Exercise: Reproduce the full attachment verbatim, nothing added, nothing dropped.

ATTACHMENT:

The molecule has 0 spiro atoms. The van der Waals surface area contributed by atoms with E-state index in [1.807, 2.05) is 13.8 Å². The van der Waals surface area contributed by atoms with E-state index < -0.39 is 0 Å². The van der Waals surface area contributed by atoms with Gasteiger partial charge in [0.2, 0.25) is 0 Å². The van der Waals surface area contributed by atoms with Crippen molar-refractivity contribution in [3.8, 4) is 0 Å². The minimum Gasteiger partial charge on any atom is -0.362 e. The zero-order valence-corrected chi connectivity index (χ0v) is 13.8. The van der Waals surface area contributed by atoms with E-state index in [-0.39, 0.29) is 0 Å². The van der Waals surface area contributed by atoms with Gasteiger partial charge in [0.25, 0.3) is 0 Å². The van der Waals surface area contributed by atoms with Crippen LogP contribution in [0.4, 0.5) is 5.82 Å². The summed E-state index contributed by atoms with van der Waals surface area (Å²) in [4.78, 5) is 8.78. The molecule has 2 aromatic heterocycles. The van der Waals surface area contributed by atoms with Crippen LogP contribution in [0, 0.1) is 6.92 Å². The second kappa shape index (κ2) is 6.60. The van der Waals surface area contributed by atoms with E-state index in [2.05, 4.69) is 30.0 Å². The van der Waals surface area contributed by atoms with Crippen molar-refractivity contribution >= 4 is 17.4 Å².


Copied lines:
The molecule has 0 spiro atoms. The van der Waals surface area contributed by atoms with E-state index in [1.807, 2.05) is 13.8 Å². The van der Waals surface area contributed by atoms with E-state index < -0.39 is 0 Å². The van der Waals surface area contributed by atoms with Gasteiger partial charge in [0.2, 0.25) is 0 Å². The van der Waals surface area contributed by atoms with Crippen molar-refractivity contribution in [3.8, 4) is 0 Å². The minimum Gasteiger partial charge on any atom is -0.362 e. The zero-order valence-corrected chi connectivity index (χ0v) is 13.8. The van der Waals surface area contributed by atoms with E-state index in [-0.39, 0.29) is 0 Å². The van der Waals surface area contributed by atoms with Gasteiger partial charge in [0.25, 0.3) is 0 Å². The van der Waals surface area contributed by atoms with Crippen LogP contribution in [0.4, 0.5) is 5.82 Å². The summed E-state index contributed by atoms with van der Waals surface area (Å²) in [4.78, 5) is 8.78. The molecule has 2 aromatic heterocycles. The van der Waals surface area contributed by atoms with Crippen LogP contribution in [0, 0.1) is 6.92 Å². The second kappa shape index (κ2) is 6.60. The van der Waals surface area contributed by atoms with E-state index in [2.05, 4.69) is 30.0 Å². The van der Waals surface area contributed by atoms with Crippen molar-refractivity contribution >= 4 is 17.4 Å².